Sunday, September 6, 2009
When scientists become artists
In this view of human tonsil tissue, scientists used green labels to locate naïve B lymphocytes, red for mature B cells and blue for a chaperone molecule. They then captured the image with a confocal microscope.
from the article,
Outside a third-floor elevator at the Brady Memorial Laboratory, four unusual prints are displayed on the wall. Each is a square filled with a dense and intricate pattern that resembles television static; the prints are identical except for different bright hues. Their striking texture and colors invite a long examination. They would not look out of place in an art gallery.
Or would they? The patterns represent a DNA microarray, and they were created by scientists working with David F. Stern, Ph.D., professor of pathology, and by Terry Dagradi, a photographer and image specialist in information technology at the medical school who curated the display. The images are just a few of the many that Dagradi solicited from School of Medicine researchers as part of an ongoing project sponsored by the Office of Facilities Operations to display interesting scientific images in the corridors of the medical school. The Stern images are among the few that Dagradi altered (she added color), but in each case she played an artist’s role herself in choosing, framing and arranging the images. “There is a pattern and a rhythm” to these images, said Dagradi. “Somebody made a visual decision.”
Along with facilities manager Lorraine Roseman, Dagradi had already co-founded and curated ArtPlace, a project that since 2000 has shown the work of local artists, including many medical school faculty, on the walls of the Yale Physicians’ Building (YPB) on Howard Avenue. But unlike in the YPB galleries, which exhibit portraits, landscapes and abstracts in various media, the laboratory images were made in the course of scientific research—mostly with microscopes. For example, in the Bridge Gallery at The Anlyan Center (TAC), which runs along a second-floor walkway that connects the center with Brady Memorial Laboratory across the street, passersby are momentarily arrested by a fluorescent tick; by a protein rendered as writhing arrows, bulges and ribbons; by a 15-day-old mouse fetus, its snout and nail beds picked out in delicate blue, a portrait as tender as the sight of a sleeping child; by a set of neurons done in soft blues, pinks and greens that look like impressionist pastels, the cells seeming to strain upward like so many flowers in a Monet painting. Images like these straddle an uncertain boundary between scientific representation and the fine arts, and for some viewers they raise the question, what is art?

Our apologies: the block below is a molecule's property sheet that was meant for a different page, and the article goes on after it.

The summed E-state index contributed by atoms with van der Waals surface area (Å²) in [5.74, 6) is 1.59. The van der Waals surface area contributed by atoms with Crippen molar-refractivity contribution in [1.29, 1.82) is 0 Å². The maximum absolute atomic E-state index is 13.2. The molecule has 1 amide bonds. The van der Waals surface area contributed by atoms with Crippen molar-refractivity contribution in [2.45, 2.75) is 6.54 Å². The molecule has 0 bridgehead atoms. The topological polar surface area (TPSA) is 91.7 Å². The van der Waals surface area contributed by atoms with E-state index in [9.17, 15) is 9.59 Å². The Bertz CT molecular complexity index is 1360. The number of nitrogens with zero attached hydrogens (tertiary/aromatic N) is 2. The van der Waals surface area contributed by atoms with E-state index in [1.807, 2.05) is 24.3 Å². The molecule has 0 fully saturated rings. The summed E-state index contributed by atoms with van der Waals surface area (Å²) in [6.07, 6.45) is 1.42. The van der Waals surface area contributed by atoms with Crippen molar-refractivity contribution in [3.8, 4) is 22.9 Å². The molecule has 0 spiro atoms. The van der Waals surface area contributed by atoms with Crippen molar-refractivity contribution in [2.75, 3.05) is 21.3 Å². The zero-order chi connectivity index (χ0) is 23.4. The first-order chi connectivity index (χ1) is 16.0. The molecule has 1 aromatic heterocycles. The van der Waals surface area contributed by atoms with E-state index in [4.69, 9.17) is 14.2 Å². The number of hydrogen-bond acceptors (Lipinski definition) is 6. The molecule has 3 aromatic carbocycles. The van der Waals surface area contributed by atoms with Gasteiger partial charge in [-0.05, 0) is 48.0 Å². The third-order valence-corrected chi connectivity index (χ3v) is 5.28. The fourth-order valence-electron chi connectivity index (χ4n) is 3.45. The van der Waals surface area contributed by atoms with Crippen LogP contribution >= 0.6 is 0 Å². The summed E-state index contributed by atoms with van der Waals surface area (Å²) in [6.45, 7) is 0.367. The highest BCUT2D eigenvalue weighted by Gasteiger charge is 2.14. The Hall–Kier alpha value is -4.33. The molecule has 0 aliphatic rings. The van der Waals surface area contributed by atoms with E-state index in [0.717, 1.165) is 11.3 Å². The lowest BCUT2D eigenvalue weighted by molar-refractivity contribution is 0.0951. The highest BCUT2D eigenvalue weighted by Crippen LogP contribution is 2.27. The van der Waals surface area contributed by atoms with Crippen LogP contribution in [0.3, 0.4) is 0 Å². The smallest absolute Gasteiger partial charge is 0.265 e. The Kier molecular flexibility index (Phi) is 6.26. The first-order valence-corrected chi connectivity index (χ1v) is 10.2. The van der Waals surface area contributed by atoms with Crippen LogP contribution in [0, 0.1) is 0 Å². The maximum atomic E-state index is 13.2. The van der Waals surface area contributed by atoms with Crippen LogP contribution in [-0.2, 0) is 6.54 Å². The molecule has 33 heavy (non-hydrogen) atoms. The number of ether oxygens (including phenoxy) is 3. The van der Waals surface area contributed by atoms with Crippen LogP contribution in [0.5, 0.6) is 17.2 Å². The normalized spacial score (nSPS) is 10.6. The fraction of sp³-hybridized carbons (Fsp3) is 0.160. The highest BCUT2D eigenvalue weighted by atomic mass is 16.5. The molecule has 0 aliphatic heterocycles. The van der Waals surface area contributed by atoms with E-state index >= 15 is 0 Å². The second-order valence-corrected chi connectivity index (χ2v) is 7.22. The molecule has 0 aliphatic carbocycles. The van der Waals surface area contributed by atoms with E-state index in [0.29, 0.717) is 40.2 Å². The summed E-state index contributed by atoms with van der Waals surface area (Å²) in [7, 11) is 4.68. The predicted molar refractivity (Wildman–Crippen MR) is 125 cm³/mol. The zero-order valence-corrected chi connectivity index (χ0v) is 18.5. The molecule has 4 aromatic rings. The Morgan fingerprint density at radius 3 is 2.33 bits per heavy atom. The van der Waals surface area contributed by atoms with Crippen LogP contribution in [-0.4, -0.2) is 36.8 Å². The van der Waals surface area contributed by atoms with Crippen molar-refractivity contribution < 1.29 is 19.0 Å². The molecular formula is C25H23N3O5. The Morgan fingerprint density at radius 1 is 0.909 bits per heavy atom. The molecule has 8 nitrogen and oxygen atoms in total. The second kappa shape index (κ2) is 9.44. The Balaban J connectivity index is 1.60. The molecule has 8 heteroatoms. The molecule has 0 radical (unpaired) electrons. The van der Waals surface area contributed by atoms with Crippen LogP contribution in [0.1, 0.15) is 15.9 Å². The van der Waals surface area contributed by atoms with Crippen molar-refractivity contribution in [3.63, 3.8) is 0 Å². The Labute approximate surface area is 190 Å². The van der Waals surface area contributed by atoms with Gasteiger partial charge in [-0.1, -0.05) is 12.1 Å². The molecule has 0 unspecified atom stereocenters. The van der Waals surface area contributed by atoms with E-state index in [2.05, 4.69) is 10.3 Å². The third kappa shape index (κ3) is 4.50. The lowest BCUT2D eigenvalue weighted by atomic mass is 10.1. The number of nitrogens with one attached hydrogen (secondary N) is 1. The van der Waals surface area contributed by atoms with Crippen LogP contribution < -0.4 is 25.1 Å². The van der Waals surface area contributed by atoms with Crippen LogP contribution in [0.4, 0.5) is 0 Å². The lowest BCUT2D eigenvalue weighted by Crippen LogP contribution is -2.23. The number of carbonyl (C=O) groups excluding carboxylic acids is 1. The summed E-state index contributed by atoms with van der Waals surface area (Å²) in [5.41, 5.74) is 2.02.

For as long as scientists have made observations, they have illustrated them. Andreas Vesalius, the 16th-century pioneer of the study of anatomy, took apart and reassembled the human body in allegorical poses; Robert Hooke, the English polymath and contemporary of Isaac Newton, drew a flea seen under a microscope; John James Audubon, the 19th-century American naturalist and ornithologist, painted birds at a Louisiana plantation. The stunning images that resulted might be called ancestors of the ones at the medical school.
“When I look at those 17th-century images, I don’t hesitate to think of them as artworks,” said Jonathan Gilmore, Ph.D., assistant professor of philosophy and a critic for publications including Art in America and Artforum. “[Hooke is] not just showing you these things as they looked under the microscope—he’s saying something about how marvelous or wondrous they are. … There’s no reason not to call that art.”
Purkinje cells from an adult mouse, located in the cerebellum and among the largest neurons in the brain, were stained red for acetylcholine receptors and green for DNA. The image was captured with a Zeiss Laser Scanning META microscope.
Ticks from the Ixodes family, the vectors for Lyme disease, were microinjected with fluorescent dyes to label surface structures and midgut cells. The images of the living ticks were made by laser scanning confocal fluorescent microscopy 24 hours after the dyes had been injected.
Ticks from the Ixodes family, the vectors for Lyme disease, were microinjected with fluorescent dyes to label surface structures and midgut cells. The images of the living ticks were made by laser scanning confocal fluorescent microscopy 24 hours after the dyes had been injected
Posted by Chris Mansel at 1:39 PM